In Roman days a container with medicinal herbs was usually included somewhere in the mixture, whereas today there is often a special herbal window box, or on a German balcony landscaped with its different ornamental tubs, pots and containers, one, or more, which will be filled by the favorite herbs ideal for kitchen extravaganza's or grill evenings. Especially basil, thyme, rosemary, sage, marjoram or oregano, chives and mint.
It is not at all unusual to see squash and tomato vines laden with their crops snaking up walls and along balcony rails, while marigolds are often somewhere around. Even set in between the chili, eggplant and paprika plants, as they are great at discouraging mosquitoes on those balmy summer evenings when there can be no better way of passing time than sitting with a glass of wine by an open window, or outside with both wine and a glowing barbecue.
However this is Germany, so there are rules to be followed for balcony living, whether it is a exclusive block or an apartment house.
A balcony covered with visible 'junk' is a definite 'no no', so those unloved bits and pieces had better find another home.
Grilling is allowed, as long as it is not forbidden by local rules or the rental agreement, however it has to be powered by gas or electricity, not glowing charcoal.
After 10 pm there can be no further noise, not even hushed whispers, and the only aromas allowed must come from flowers not grilled sausages.
Window boxes are to be fixed so water cannot drip on a balcony belonging to neighbors living below, or onto passersby on the sidewalk, and they also have to be firmly attached with special hooks and fasteners so that not even the strongest wind will move them.
Despite Germany gradually becoming a 'no smoking' country, you can light up your cigar, pipe or cigarette on your balcony but just make very sure that no smoke blows in the direction of your neighbors and disturbs them. Although of course you will no doubt be forgiven if they are also smokers, and out there at the same time.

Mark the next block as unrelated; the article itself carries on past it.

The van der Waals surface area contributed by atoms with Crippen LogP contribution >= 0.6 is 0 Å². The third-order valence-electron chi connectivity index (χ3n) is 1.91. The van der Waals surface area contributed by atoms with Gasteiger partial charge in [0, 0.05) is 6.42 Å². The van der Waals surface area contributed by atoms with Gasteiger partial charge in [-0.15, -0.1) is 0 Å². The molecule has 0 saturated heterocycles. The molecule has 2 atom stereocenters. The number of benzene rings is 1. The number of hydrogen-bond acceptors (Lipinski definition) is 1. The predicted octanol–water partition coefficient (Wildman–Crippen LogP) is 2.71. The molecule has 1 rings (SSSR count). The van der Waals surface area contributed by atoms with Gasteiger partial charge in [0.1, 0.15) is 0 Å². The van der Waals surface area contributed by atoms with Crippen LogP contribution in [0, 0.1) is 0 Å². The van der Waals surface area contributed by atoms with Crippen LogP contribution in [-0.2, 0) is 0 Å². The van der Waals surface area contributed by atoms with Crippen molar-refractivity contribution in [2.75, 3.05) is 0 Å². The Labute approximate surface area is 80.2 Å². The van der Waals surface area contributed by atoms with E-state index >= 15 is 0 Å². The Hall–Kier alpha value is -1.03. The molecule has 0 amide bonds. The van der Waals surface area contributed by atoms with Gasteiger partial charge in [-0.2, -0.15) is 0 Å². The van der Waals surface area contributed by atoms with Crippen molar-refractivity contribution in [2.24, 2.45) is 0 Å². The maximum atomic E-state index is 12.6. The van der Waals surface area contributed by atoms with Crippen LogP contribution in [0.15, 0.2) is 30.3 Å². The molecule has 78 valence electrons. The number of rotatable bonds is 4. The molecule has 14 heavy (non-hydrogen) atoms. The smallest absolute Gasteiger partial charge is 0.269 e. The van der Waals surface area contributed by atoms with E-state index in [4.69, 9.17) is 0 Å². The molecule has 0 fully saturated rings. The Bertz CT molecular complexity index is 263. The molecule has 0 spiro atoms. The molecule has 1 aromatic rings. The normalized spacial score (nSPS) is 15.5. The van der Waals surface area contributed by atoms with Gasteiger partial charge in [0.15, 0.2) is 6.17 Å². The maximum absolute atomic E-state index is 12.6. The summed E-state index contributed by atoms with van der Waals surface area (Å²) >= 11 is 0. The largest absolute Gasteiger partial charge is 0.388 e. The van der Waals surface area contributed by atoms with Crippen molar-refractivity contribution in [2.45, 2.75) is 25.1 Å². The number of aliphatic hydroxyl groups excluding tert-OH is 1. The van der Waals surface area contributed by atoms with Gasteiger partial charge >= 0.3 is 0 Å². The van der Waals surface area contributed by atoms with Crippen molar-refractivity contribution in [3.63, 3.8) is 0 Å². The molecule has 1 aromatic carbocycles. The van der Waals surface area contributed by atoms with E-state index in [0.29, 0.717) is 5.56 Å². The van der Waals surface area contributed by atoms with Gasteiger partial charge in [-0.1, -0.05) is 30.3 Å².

With centuries of tradition behind them to Germans 'gardens in boxes' are a way of life, but invariably visitors are captivated by the seasonal displays in pampered window boxes and containers which appear in every size of town or village, or simply along a country road, bursting with trailing vines and colorful flowers.
The use of color, textures and accents adds beauty to both city and landscapes, and, even when they do not happen to be in one of Germany's many medieval villages, nevertheless giving a thoroughly modern country a feeling of old world charm.
IMAGES: Farmhouse in Baden-Wuerttemberg, BW Tourismus - Muehlen-Freilichtmuseum Trachtenhaus, Lueneburger Heide, photographer and owner Suedheide Gifhorn GmbH (GHN) - The oldest building in Schwerin, Germany, built in 1698, timber framed and with window boxes - photographer Rosentod, cleaned by Schiwago, courtesy de.Wikipedia
Inspired by Germany's flower box culture? Then Window Boxes: Indoors & Out - is the ideal guide for small scale gardening inspiration, even for those who so far have only ever succeeded in killing everything they have ever planted
For topics in the news And you can follow German Culture on Facebook
Content copyright © 2013 by Francine McKenna. All rights reserved.
This content was written by Francine McKenna. If you wish to use this content in any manner, you need written permission. Contact Francine McKenna for details.
Website copyright © 2013 Minerva WebWorks LLC. All rights reserved.